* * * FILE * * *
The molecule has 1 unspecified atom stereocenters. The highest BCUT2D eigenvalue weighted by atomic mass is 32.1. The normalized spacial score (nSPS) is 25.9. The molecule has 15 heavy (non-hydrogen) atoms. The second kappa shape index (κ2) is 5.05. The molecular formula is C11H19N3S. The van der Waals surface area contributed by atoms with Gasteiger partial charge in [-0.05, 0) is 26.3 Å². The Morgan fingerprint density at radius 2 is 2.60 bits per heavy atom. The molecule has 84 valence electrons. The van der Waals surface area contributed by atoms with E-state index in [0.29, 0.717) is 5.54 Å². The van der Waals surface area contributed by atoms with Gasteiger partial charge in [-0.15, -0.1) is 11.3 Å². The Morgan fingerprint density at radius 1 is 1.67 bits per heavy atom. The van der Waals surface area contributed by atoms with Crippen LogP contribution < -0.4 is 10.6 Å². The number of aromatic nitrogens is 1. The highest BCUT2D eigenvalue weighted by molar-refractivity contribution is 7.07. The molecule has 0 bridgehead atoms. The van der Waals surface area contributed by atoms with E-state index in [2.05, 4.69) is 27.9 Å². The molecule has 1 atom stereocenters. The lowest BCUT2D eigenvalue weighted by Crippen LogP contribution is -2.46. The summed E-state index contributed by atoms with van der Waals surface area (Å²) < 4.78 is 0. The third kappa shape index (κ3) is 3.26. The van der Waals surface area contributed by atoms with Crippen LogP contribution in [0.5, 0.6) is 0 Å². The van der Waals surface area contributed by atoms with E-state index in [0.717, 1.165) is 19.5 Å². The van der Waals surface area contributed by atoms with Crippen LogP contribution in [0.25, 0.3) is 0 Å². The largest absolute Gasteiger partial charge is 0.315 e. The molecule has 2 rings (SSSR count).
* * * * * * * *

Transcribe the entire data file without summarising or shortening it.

The molecule has 1 unspecified atom stereocenters. The highest BCUT2D eigenvalue weighted by atomic mass is 32.1. The normalized spacial score (nSPS) is 25.9. The molecule has 15 heavy (non-hydrogen) atoms. The second kappa shape index (κ2) is 5.05. The molecular formula is C11H19N3S. The van der Waals surface area contributed by atoms with Gasteiger partial charge in [-0.05, 0) is 26.3 Å². The Morgan fingerprint density at radius 2 is 2.60 bits per heavy atom. The molecule has 84 valence electrons. The van der Waals surface area contributed by atoms with E-state index in [0.29, 0.717) is 5.54 Å². The van der Waals surface area contributed by atoms with Gasteiger partial charge in [-0.15, -0.1) is 11.3 Å². The Morgan fingerprint density at radius 1 is 1.67 bits per heavy atom. The van der Waals surface area contributed by atoms with Crippen LogP contribution < -0.4 is 10.6 Å². The number of aromatic nitrogens is 1. The highest BCUT2D eigenvalue weighted by molar-refractivity contribution is 7.07. The molecule has 0 bridgehead atoms. The van der Waals surface area contributed by atoms with E-state index in [2.05, 4.69) is 27.9 Å². The molecule has 1 atom stereocenters. The lowest BCUT2D eigenvalue weighted by Crippen LogP contribution is -2.46. The summed E-state index contributed by atoms with van der Waals surface area (Å²) < 4.78 is 0. The third kappa shape index (κ3) is 3.26. The van der Waals surface area contributed by atoms with Crippen LogP contribution in [0.5, 0.6) is 0 Å². The van der Waals surface area contributed by atoms with E-state index in [0.717, 1.165) is 19.5 Å². The van der Waals surface area contributed by atoms with Crippen LogP contribution in [0.25, 0.3) is 0 Å². The largest absolute Gasteiger partial charge is 0.315 e. The molecule has 2 rings (SSSR count).